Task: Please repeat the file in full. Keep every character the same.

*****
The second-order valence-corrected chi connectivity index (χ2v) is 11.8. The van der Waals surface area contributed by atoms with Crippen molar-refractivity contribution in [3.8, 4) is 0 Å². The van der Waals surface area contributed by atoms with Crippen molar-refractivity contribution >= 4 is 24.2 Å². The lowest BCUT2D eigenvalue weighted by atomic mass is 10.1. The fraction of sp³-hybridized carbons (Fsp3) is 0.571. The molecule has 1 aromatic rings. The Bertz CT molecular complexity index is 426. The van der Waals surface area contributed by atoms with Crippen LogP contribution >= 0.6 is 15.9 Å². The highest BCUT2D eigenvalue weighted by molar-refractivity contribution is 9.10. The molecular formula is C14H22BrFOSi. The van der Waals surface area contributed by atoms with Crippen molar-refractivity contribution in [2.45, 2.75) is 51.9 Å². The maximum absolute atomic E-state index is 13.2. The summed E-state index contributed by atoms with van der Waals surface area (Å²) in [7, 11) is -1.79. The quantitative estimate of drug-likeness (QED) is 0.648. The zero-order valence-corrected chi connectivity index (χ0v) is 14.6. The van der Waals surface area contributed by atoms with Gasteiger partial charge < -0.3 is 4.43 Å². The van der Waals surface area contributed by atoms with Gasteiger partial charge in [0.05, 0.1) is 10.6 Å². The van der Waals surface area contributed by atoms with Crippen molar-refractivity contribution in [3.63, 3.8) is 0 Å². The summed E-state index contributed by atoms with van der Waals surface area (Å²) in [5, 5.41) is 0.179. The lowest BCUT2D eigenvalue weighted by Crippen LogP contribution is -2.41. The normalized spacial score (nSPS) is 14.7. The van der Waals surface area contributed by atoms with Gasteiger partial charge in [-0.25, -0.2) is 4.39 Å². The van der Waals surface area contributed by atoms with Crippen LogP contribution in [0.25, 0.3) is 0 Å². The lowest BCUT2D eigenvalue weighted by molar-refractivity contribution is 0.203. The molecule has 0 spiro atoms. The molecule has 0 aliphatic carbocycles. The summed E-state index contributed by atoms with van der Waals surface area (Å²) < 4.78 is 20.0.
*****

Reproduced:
The second-order valence-corrected chi connectivity index (χ2v) is 11.8. The van der Waals surface area contributed by atoms with Crippen molar-refractivity contribution in [3.8, 4) is 0 Å². The van der Waals surface area contributed by atoms with Crippen molar-refractivity contribution >= 4 is 24.2 Å². The lowest BCUT2D eigenvalue weighted by atomic mass is 10.1. The fraction of sp³-hybridized carbons (Fsp3) is 0.571. The molecule has 1 aromatic rings. The Bertz CT molecular complexity index is 426. The van der Waals surface area contributed by atoms with Crippen LogP contribution >= 0.6 is 15.9 Å². The highest BCUT2D eigenvalue weighted by molar-refractivity contribution is 9.10. The molecular formula is C14H22BrFOSi. The van der Waals surface area contributed by atoms with Crippen molar-refractivity contribution in [2.45, 2.75) is 51.9 Å². The maximum absolute atomic E-state index is 13.2. The summed E-state index contributed by atoms with van der Waals surface area (Å²) in [7, 11) is -1.79. The quantitative estimate of drug-likeness (QED) is 0.648. The zero-order valence-corrected chi connectivity index (χ0v) is 14.6. The van der Waals surface area contributed by atoms with Gasteiger partial charge < -0.3 is 4.43 Å². The van der Waals surface area contributed by atoms with Gasteiger partial charge in [0.05, 0.1) is 10.6 Å². The van der Waals surface area contributed by atoms with Crippen molar-refractivity contribution in [3.63, 3.8) is 0 Å². The summed E-state index contributed by atoms with van der Waals surface area (Å²) in [5, 5.41) is 0.179. The lowest BCUT2D eigenvalue weighted by Crippen LogP contribution is -2.41. The normalized spacial score (nSPS) is 14.7. The van der Waals surface area contributed by atoms with Gasteiger partial charge in [-0.25, -0.2) is 4.39 Å². The van der Waals surface area contributed by atoms with Crippen LogP contribution in [0.25, 0.3) is 0 Å². The lowest BCUT2D eigenvalue weighted by molar-refractivity contribution is 0.203. The molecule has 0 spiro atoms. The molecule has 0 aliphatic carbocycles. The summed E-state index contributed by atoms with van der Waals surface area (Å²) < 4.78 is 20.0.